U.S. and Canada: On vehicle emissions compliance and enforcement, two feds are better than one
It’s hard to overstate the importance of the Volkswagen Dieselgate scandal in terms of raising international awareness around the critical importance of having robust provisions in place to monitor and enforce compliance with vehicle emissions regulations. Legal cases involving VW and several other manufacturers in jurisdictions around the world remind us that it’s not enough to simply have strong regulations on the books. This is increasingly true as vehicles become increasingly complex computers on wheels, and sophisticated software controls the systems that impact fuel use and emissions. Comprehensive testing requirements at various points in the vehicle lifecycle (e.g., conformity-of-production testing, in-use testing, etc.) are necessary to ensure that vehicles on the road are in fact only polluting below limits defined in emission standards.
Since the VW story broke, the ICCT has poured new resources into building up our compliance and enforcement (C&E) work, dedicating funds and staff to supporting governments in evaluating vehicle emissions performance and assisting policymakers in strengthening mandatory compliance and enforcement provisions of existing regulations. ICCT’s C&E team recently released a report that provides a comprehensive snapshot of compliance and enforcement efforts in 14 countries and regions around the world and highlights concrete ways those efforts can be improved.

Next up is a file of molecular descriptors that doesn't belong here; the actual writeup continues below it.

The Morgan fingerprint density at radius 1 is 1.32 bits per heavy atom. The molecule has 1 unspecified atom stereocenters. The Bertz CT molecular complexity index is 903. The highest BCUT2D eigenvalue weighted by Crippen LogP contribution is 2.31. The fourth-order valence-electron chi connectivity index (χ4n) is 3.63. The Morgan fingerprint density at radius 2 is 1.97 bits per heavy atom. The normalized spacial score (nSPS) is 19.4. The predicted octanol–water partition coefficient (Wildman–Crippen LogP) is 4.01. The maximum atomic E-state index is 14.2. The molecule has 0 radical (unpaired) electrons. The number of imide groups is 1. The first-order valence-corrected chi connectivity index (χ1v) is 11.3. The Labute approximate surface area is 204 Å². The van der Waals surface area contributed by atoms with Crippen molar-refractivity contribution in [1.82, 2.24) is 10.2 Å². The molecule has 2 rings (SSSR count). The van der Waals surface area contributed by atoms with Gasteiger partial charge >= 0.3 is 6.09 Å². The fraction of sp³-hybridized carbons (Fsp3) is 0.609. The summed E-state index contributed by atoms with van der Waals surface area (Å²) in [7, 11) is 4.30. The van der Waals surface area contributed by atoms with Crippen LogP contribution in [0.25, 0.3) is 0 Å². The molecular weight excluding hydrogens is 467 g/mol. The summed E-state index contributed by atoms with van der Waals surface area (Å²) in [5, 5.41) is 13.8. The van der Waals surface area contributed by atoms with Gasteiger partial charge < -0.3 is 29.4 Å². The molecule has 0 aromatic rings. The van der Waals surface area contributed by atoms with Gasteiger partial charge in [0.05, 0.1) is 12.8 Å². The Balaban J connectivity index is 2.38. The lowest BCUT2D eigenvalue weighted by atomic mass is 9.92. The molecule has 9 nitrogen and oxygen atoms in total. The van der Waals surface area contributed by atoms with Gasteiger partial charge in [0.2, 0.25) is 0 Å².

As someone whose work is often focused on the U.S. and Canada, I was particularly interested in what the report had to say about them. Each country is assessed individually in the report, though they collaborate both formally and informally in their C&E efforts. The report outlines several strengths—including legislative framework and resources, vehicle testing campaigns, and the use or corrective actions such as recalls and fines— and some areas of improvement. The good news is that both the U.S. and Canada are very well positioned to build on their existing collaborative relationship, which is formally codified in the U.S.–Canada Air Quality Agreement. The original motivation for the Agreement was transboundary acid rain in eastern North America, but it also set up a broad and flexible framework to combat other air pollutants from the full range of mobile and stationary emission sources.
Over the years, the Agreement has expanded to include several activities related to vehicle testing and certification. Approximately 98.5% of the models sold in Canada are also certified and sold in the United States, so a coordinated approach to vehicle emissions control greatly benefits industry, as regulations on both sides of the border are explicitly designed to reduce the testing and reporting requirements on manufacturers. For example, Environment and Climate Change Canada (ECCC) typically accepts vehicle certificates of conformity from the U.S. Environmental Protection Agency (EPA), meaning that manufacturers are not required to carry out duplicate sets of testing and reporting (emission limits and regulatory timing are highly aligned between the two countries). The partnership is also beneficial for regulatory agencies in both countries, because recognizing each other’s work not only simplifies the administrative process but also frees up resources and staff to conduct more targeted surveillance and testing. For example, Canada can prioritize its testing effort on vehicles that are not sold in the U.S. and then use its additional capacity to test U.S.-certified vehicles, which complements the EPA’s testing effort.
As both U.S. and Canada work to improve their C&E programs, we applaud their team effort to tackle air quality challenges, encourage them to continue to strengthen this partnership, and hope to see more such regional collaborations around the globe whenever the circumstances allow. Because when it comes to emission control in the highly integrated North American vehicle market, two feds are better than one.